In some examples, memory 950 can store an operating system 952, a communication module 954, a graphical user interface module 956, a sensor processing module 958, a phone module 960, and applications 962. Operating system 952 can include instructions for handling basic system services and for performing hardware dependent tasks. Communication module 954 can facilitate communicating with one or more additional devices, one or more computers, and/or one or more servers. Graphical user interface module 956 can facilitate graphic user interface processing. Sensor processing module 958 can facilitate sensor related processing and functions. Phone module 960 can facilitate phone-related processes and functions. Applications module 962 can facilitate various functionalities of user applications, such as electronic-messaging, web browsing, media processing, navigation, imaging, virtual assistant functions, and/or other processes and functions.

As described herein, memory 950 can also store predictive text input module 964 and various user data and models 966 to provide the client-side functionalities of the virtual assistant. The predictive text input module 964 can include modules, instructions, and programs for performing various aspects of processes 200, 300, 400, 500, or 700 described above. User data and models 966 can include various language models, look-up tables, and text described above with respect to processes 200, 300, 400, 500, or 700 that are used for predictive text input. For example, user data and models 966 can include user language models built using a corpus that includes a collection of user text.

In various examples, memory 950 can include additional instructions or fewer instructions. Furthermore, various functions of user device 900 can be implemented in hardware and/or in firmware, including in one or more signal processing and/or application specific integrated circuits. Further, processes for predictive text input described above can be implemented as a stand-alone application installed on user device 900. Alternatively, processes for predictive text input can be implemented according to a client-server model as described below with reference to FIG. 10.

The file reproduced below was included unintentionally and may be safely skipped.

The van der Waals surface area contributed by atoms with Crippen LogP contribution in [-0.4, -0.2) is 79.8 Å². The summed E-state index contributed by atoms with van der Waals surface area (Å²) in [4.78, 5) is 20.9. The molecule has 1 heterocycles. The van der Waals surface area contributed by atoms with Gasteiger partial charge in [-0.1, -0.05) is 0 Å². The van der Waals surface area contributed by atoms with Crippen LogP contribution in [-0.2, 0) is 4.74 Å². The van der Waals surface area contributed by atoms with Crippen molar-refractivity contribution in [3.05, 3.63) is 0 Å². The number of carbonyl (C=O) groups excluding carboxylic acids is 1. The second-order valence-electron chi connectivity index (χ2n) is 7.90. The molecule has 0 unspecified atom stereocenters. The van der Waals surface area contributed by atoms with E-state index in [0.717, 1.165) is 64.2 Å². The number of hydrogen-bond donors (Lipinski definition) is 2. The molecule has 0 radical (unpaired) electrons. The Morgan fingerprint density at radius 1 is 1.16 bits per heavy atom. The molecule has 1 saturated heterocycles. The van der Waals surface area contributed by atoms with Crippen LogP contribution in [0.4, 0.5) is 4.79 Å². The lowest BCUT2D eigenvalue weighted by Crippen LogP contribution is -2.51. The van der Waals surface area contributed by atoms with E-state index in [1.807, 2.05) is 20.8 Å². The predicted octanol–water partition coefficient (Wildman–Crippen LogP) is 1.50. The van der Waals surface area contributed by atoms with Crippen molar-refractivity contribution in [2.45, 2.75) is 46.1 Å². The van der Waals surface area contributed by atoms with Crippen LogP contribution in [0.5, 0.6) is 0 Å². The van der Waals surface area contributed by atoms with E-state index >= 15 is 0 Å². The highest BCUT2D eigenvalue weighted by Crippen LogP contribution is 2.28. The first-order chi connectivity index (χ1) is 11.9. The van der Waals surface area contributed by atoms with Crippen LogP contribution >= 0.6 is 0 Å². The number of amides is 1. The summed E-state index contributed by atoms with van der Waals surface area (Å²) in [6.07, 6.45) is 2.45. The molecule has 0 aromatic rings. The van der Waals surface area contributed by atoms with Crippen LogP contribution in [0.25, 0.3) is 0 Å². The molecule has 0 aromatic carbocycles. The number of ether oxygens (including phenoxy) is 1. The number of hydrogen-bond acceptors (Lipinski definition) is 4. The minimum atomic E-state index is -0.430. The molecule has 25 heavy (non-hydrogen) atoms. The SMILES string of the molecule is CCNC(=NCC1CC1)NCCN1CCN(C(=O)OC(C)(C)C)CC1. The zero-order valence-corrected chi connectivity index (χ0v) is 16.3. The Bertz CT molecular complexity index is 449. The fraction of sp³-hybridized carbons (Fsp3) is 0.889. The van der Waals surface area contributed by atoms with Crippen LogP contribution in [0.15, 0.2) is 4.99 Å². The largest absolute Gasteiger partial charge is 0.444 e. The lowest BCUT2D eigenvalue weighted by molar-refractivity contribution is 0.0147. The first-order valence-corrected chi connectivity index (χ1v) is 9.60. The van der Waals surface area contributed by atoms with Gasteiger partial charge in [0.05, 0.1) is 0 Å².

6. System for Predictive Text Input

FIG. 10 illustrates exemplary client-server system 1000 for carrying out various aspects of predictive text input according to various examples. System 1000 can include a client-side portion executed on user device 900 and a server-side portion executed on server system 1010. User device 900 can communicate with server system 1010 through one or more networks 1008, which can include the Internet, an intranet, or any other wired or wireless public or private network. The client-side portion executed on user device 900 can provide client-side functionalities, such as user-facing input and output processing and communications with server system 1010. Server system 1010 can provide server-side functionalities for any number of clients residing on a respective user device 900.

As shown in FIG. 10, server system 1010 can include memory 1028, one or more processors 1026, client-facing I/O interface 1022, and I/O interface to external services 1016. The various components of server system 1010 can be coupled together by one or more communication buses or signal lines. Memory 1028, or the computer-readable storage media of memory 1028, can include one or more processing modules 1018 and user data and model storage 1020. The one or more processing modules 1018 can include various programs and instructions. The one or more processors 1026 can execute the programs and instructions of the one or more processing modules 1018 and read/write to/from user data and model storage 1020. In the context of this document, a “non-transitory computer-readable storage medium” can be any medium that can contain or store the program for use by or in connection with the instruction execution system, apparatus, or device.

In some examples, the one or more processing modules 1018 can include various programs and instructions for performing various aspects of processes 200, 300, 400, 500, or 700, described above. In particular, the one or more processing modules 1018 can include a predictive text input module for performing various aspects of processes 200, 300, 400, 500, or 700 described above. User data and models 1020 can include various user data and models that can be accessed or referenced when performing various aspects of predictive text input. For example, user data and models 1020 can include various language models used for predictive text input described above with reference to processes 200, 300, 400, 500, or 700. Further user data can include various user application data that can be used to determine an input context or a physical context associated with a received text input.